With lifetime sales of over 7 million books, massively popular children’s author Jeremy Strong certainly knows how to keep his young fanbase laughing. s4k editor Nadia Duncan caught up with him to chat about encouraging kids to read, holidaying with children and just being silly…
Q) As the mum of two boys I am extremely grateful to you for creating books that boys really want to read. Do you think it is more difficult to engage young boys to read and was that your intention with My Brother’s Famous Bottom series?
Boys of any age between seven and 17 have always been more difficult when it comes to reading (I’m not sure about four to six-year-olds. I have a feeling they are rather more malleable and open!) As an ex-teacher particularly interested in getting all children into reading, I have always written for a mixed audience but some books are a little more geared to girls, and some to boys. I’ve also written very specifically for young teenage boys (12-15) with two titles, Stuff and Weird and found that comedy is a particularly good way of getting boys into reading. Fortunately all my books are funny! I didn’t create the Famous Bottom series with boys uppermost in my mind. Young girls also revel in that sort of humour. The difference is that girls move on, whereas boys carry that fascination into manhood! In fact, I only ever intended to write one Famous Bottom story, but it was rather successful so more had to follow.
Q) One statistic about your success is that you are in the top 20 of most borrowed children’s authors from UK Libraries. Libraries are very much under threat with many closures and reduced funding, staffing and opening hours. Do you worry about their future?
As the old song goes: ‘Do I worry? You bet I do… ’ There is far too much to be said about the iniquity of mass library closures, the short-sightedness, the sheer meanness of it all, and so on. So yes, I worry about the future of libraries and the reading lives of many children. My local library as a child helped to raise me and make me the person – certainly the reader – that I am today. Libraries are one of the pillars of any civilised society. It’s never a good idea to take pillars away from anything.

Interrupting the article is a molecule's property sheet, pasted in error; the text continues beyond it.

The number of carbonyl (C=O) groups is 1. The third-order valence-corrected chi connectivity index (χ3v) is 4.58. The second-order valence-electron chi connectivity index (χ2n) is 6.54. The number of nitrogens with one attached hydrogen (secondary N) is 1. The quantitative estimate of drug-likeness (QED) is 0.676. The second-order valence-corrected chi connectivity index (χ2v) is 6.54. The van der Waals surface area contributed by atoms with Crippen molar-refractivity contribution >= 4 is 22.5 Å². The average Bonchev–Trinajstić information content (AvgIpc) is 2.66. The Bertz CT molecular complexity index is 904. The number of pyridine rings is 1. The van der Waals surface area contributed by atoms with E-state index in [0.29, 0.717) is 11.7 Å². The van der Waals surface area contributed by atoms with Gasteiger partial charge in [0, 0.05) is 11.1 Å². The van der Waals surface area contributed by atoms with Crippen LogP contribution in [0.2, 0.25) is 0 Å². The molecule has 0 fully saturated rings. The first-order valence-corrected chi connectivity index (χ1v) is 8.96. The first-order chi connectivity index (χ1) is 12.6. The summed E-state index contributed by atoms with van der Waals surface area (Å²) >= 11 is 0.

Q) Children laugh much more every day than us adults. Do we lose the ability to be silly as we grow older and how important is it to be silly with your children?
Well, let’s face it, being an adult is pretty serious. As you get older you acquire responsibilities (not necessarily out of desire for them!) Partners, children, employment, growing old, dealing with the real world – all of these things are a weight upon one’s shoulders. So perhaps it’s more that we lose the opportunity to laugh, rather than the ability. Most adults love to let off steam with a good belly laugh and, I have been given to understand that a man who can make a woman laugh is highly prized by the woman. As for being silly with your children? Always, always – for as long as they want you to be silly. It’s easy though to become dreadfully patronising or quite simply the child is not in the mood for silliness. So you have to ‘read’ the situation. Of course, a lot of arguments and awkward situations can be avoided with a good joke or some silly behaviour. But I do think it’s a good idea to try and be a ‘fun’ parent.
Q) In your new book, the protagonist Nicholas and his family are jetting off to Turkey on holiday. What’s the best, and worst thing, about travelling with kids?
The best thing is that the kids come with you. The worst thing is that the kids come with you. Actually, I do think that flying with young children can be embarrassing and frustrating. Babies, for example, often get upset by the changes in air pressure and so on and can make an awful lot of noise that is contained in a small space. As a parent you can only do your best, knowing that there will always be some grumpy adults who want to complain. It’s astonishing how quickly some adults forget that they were once children themselves and simply wanted love and warmth and understanding.
Q) Have you ever used an incident which happened to your own family in one of your books?
Oh quite a few times! I remember events from my own childhood – I am one of four children – and of course I put in things that happened to me and my children too. Real life is a great source for story ideas and characters, but the original event is usually passed through the prism of the imagination to bring out as many colours as possible and ends up being wildly untruthful to what really happened.
Q) Other than ‘bottom’ what are your favourite silliest words and why?
I love old-fashioned words like codswallop, balderdash, flibbertigibbet, and also we have so many wonderfully onomatopoeic words in our language. Only last night an adult friend referred to a recent storm as ‘lots of lunder and frightening’ – which I thought was a deliberate and marvellous misinterpretation of thunder and lightning and one that carried with it more meaning. One of the things I like most about writing is the way in which we can play with words. English is particularly open to that, I think. I like the word ‘flange’ because it sounds to me like some kind of pudding, as if it’s a flan crossed with a blancmange.
Jeremy’s latest hilarious adventure for kids aged 7 to 11, My Brother’s Famous Bottom Makes a Splash is out now. Published by Puffin RRP £5.99